Welcome to My Cool Home.

Designing, building, or retrofitting your environmentally sustainable climate resilient home.


From this page, you will find links to a 3D interactive house and garden walk-through and the My Cool Home assessment tool.

The 3D interactive house and garden has heaps of useful information about:

  • Orientation and comfort
  • Sustainable materials
  • Ideas to make sure your home is warm in winter and cool in summer
  • How to make your home resource efficient, while saving you money on energy and water
  • Retrofitting and designing homes that are adaptable for a climate change future
  • Creating a sustainable climate resilient garden 

The My Cool Home toolkit can be used to assess the energy efficiency and comfort of the home, whether it be an existing home or one that you are planning – with projected cost savings and optimisation so you can see not just how much more comfortable your home could be, but what the potential bill savings are if certain measures were implemented.

When using the My Cool Home tool you might find this glossary / FAQ useful to understand how your home is constructed and the information that the tool requires to do an assessment.


For more information on adapting existing buildings to climate change have a look at Adapting our homes for climate change


Statement of Support 

While the My Cool Home tool is made available to anyone to use, AdaptWest would like to acknowledge the support of the Regional Climate Partnerships and Green Adelaide in the ongoing development of My Cool Home.

Particularly Resilient East, Resilient South and Resilient Hills and Coasts which are similar programs to AdaptWest, being Regional Climate Partnerships looking at a range of adaptation and mitigation measures.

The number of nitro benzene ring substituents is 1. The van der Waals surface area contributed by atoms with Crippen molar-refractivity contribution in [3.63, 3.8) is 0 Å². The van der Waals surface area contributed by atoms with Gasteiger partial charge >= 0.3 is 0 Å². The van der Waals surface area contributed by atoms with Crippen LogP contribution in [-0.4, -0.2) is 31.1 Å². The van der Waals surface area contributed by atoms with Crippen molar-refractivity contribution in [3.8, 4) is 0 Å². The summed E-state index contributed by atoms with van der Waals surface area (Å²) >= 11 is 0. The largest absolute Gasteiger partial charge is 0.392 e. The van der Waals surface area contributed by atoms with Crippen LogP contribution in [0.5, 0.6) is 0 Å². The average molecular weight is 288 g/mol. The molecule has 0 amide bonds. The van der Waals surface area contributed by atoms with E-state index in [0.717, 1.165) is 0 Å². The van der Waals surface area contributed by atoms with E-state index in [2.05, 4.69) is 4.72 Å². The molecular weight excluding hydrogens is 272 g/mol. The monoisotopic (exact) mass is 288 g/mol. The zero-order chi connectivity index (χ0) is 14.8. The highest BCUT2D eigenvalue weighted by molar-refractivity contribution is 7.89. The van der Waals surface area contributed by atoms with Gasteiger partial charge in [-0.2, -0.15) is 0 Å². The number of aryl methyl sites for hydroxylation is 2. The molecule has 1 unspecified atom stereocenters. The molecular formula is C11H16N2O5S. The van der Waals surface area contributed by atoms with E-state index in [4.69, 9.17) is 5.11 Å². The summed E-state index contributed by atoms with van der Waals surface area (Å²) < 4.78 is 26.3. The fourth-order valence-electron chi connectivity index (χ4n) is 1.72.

Access the 3d Tour and the My Cool Home app below

Virtual 3D Walk-Through



My Cool Home



Adapting our homes for climate change


AdaptWest is the Western Adelaide climate change adaptation plan that operates across the Cities of West Torrens, Charles Sturt and Port Adelaide Enfield.

More extreme weather events are already being experienced across the region as a result of climate change, including longer, hotter and more frequent heatwaves with less annual rainfall, and more intense storm events.

Our built environment

The region is experiencing rapid change as a result of infill developments with larger, single home allotments being cleared and replaced with multiple dwellings.

Western Adelaide's rich history is reflected in its architecture which adds to the history, environmental, cultural, and social contributions of living in the west, providing a recognisable sense of place which is valued by our community.

Whether they be our homes or non-residential buildings, one of the challenges with existing buildings, is how to adapt them to our changing climate.

Existing Buildings - Renovation vs. Restoration

  • Renovation – seeks to modify an existing building to meet current standards and codes, often while retaining the key aspects of the building (such as façade or historical context)
  • Restoration – seeks to undertake work that will return a building to the state it was originally constructed.

Existing Buildings and climate change

Most of our existing buildings were built for past climate conditions. They were not built for the climate change we have already experienced; let alone the climate we are expected to experience in the future.

Existing buildings also have had a lot of energy already sunk into their construction and operational life, known as 'embodied energy'. Utilising the resources we currently have, through adaptive re-use of our buildings rather than demolishing and building new, will help reduce the overall environmental impact of our buildings, particularly the embodied carbon emissions associated with construction. 

Hence, many buildings will need to be retrofitted or refurbished to respond to a changing climate


Existing Buildings and adaptive reuse!